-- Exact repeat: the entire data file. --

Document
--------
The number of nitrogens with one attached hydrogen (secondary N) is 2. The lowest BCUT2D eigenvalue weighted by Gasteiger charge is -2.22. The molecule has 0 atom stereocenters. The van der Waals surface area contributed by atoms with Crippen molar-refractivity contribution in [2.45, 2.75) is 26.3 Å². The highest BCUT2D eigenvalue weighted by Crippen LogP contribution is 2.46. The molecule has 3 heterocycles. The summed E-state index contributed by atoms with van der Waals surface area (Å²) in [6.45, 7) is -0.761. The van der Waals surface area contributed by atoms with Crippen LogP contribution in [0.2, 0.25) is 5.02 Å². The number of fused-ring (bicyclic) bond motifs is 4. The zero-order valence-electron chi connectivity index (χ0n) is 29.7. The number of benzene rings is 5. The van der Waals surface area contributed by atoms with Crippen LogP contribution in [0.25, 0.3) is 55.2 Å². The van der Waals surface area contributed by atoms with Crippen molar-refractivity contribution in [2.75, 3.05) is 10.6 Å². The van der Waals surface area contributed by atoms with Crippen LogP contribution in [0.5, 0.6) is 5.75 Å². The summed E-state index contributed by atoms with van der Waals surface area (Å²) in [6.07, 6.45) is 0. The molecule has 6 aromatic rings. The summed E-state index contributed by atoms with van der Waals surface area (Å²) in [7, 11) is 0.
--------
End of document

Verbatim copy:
The number of nitrogens with one attached hydrogen (secondary N) is 2. The lowest BCUT2D eigenvalue weighted by Gasteiger charge is -2.22. The molecule has 0 atom stereocenters. The van der Waals surface area contributed by atoms with Crippen molar-refractivity contribution in [2.45, 2.75) is 26.3 Å². The highest BCUT2D eigenvalue weighted by Crippen LogP contribution is 2.46. The molecule has 3 heterocycles. The summed E-state index contributed by atoms with van der Waals surface area (Å²) in [6.45, 7) is -0.761. The van der Waals surface area contributed by atoms with Crippen LogP contribution in [0.2, 0.25) is 5.02 Å². The number of fused-ring (bicyclic) bond motifs is 4. The zero-order valence-electron chi connectivity index (χ0n) is 29.7. The number of benzene rings is 5. The van der Waals surface area contributed by atoms with Crippen LogP contribution in [0.25, 0.3) is 55.2 Å². The van der Waals surface area contributed by atoms with Crippen molar-refractivity contribution in [2.75, 3.05) is 10.6 Å². The van der Waals surface area contributed by atoms with Crippen LogP contribution in [0.5, 0.6) is 5.75 Å². The summed E-state index contributed by atoms with van der Waals surface area (Å²) in [6.07, 6.45) is 0. The molecule has 6 aromatic rings. The summed E-state index contributed by atoms with van der Waals surface area (Å²) in [7, 11) is 0.